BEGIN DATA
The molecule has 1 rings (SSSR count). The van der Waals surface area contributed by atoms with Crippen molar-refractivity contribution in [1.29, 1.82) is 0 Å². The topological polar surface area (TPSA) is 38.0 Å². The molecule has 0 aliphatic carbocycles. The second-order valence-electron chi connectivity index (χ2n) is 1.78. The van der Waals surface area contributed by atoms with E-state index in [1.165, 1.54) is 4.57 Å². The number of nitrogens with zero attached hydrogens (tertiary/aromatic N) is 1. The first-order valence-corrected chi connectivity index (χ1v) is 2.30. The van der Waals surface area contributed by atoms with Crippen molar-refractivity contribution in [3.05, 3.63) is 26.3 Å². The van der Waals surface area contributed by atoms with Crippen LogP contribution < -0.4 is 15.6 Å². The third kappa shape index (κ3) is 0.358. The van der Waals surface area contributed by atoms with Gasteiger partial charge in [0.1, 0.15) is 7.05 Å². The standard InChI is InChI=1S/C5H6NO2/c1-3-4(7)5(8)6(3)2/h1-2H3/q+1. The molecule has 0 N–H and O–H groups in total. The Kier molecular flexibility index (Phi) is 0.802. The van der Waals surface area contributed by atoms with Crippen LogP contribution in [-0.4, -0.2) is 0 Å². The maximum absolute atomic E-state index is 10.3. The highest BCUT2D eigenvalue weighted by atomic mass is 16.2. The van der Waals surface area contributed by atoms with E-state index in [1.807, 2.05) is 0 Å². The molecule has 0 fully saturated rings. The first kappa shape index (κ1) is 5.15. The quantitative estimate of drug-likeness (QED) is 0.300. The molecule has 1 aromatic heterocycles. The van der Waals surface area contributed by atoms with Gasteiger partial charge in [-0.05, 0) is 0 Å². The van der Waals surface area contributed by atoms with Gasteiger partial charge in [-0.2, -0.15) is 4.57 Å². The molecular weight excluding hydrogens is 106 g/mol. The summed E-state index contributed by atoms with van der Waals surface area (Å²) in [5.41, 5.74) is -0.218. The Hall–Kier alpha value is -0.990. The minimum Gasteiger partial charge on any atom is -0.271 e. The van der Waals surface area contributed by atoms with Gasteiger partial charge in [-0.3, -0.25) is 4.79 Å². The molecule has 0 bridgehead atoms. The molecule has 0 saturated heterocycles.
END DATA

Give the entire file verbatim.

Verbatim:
The molecule has 1 rings (SSSR count). The van der Waals surface area contributed by atoms with Crippen molar-refractivity contribution in [1.29, 1.82) is 0 Å². The topological polar surface area (TPSA) is 38.0 Å². The molecule has 0 aliphatic carbocycles. The second-order valence-electron chi connectivity index (χ2n) is 1.78. The van der Waals surface area contributed by atoms with E-state index in [1.165, 1.54) is 4.57 Å². The number of nitrogens with zero attached hydrogens (tertiary/aromatic N) is 1. The first-order valence-corrected chi connectivity index (χ1v) is 2.30. The van der Waals surface area contributed by atoms with Crippen molar-refractivity contribution in [3.05, 3.63) is 26.3 Å². The van der Waals surface area contributed by atoms with Crippen LogP contribution < -0.4 is 15.6 Å². The third kappa shape index (κ3) is 0.358. The van der Waals surface area contributed by atoms with Gasteiger partial charge in [0.1, 0.15) is 7.05 Å². The standard InChI is InChI=1S/C5H6NO2/c1-3-4(7)5(8)6(3)2/h1-2H3/q+1. The molecule has 0 N–H and O–H groups in total. The Kier molecular flexibility index (Phi) is 0.802. The van der Waals surface area contributed by atoms with Crippen LogP contribution in [-0.4, -0.2) is 0 Å². The maximum absolute atomic E-state index is 10.3. The highest BCUT2D eigenvalue weighted by atomic mass is 16.2. The van der Waals surface area contributed by atoms with E-state index in [1.807, 2.05) is 0 Å². The molecule has 0 fully saturated rings. The first kappa shape index (κ1) is 5.15. The quantitative estimate of drug-likeness (QED) is 0.300. The molecule has 1 aromatic heterocycles. The van der Waals surface area contributed by atoms with Gasteiger partial charge in [-0.05, 0) is 0 Å². The van der Waals surface area contributed by atoms with Gasteiger partial charge in [-0.2, -0.15) is 4.57 Å². The molecular weight excluding hydrogens is 106 g/mol. The summed E-state index contributed by atoms with van der Waals surface area (Å²) in [5.41, 5.74) is -0.218. The Hall–Kier alpha value is -0.990. The minimum Gasteiger partial charge on any atom is -0.271 e. The van der Waals surface area contributed by atoms with Gasteiger partial charge in [-0.3, -0.25) is 4.79 Å². The molecule has 0 bridgehead atoms. The molecule has 0 saturated heterocycles.